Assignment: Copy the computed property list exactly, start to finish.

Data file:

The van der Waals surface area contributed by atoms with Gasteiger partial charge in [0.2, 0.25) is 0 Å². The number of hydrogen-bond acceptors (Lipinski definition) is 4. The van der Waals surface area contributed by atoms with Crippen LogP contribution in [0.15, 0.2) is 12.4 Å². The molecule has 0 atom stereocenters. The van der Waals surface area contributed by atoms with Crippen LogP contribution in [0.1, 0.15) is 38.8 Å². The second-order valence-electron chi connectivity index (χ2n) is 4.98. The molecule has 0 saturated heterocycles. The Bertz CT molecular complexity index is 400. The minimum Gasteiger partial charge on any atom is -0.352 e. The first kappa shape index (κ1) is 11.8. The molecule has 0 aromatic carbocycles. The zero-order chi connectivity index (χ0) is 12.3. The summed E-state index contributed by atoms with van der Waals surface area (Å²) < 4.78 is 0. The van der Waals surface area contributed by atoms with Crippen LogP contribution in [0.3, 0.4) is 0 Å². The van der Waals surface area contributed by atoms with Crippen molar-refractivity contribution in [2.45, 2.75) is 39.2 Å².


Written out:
The van der Waals surface area contributed by atoms with Gasteiger partial charge in [0.2, 0.25) is 0 Å². The number of hydrogen-bond acceptors (Lipinski definition) is 4. The van der Waals surface area contributed by atoms with Crippen LogP contribution in [0.15, 0.2) is 12.4 Å². The molecule has 0 atom stereocenters. The van der Waals surface area contributed by atoms with Crippen LogP contribution in [0.1, 0.15) is 38.8 Å². The second-order valence-electron chi connectivity index (χ2n) is 4.98. The molecule has 0 saturated heterocycles. The Bertz CT molecular complexity index is 400. The minimum Gasteiger partial charge on any atom is -0.352 e. The first kappa shape index (κ1) is 11.8. The molecule has 0 aromatic carbocycles. The zero-order chi connectivity index (χ0) is 12.3. The summed E-state index contributed by atoms with van der Waals surface area (Å²) < 4.78 is 0. The van der Waals surface area contributed by atoms with Crippen LogP contribution in [0.3, 0.4) is 0 Å². The van der Waals surface area contributed by atoms with Crippen molar-refractivity contribution in [2.45, 2.75) is 39.2 Å².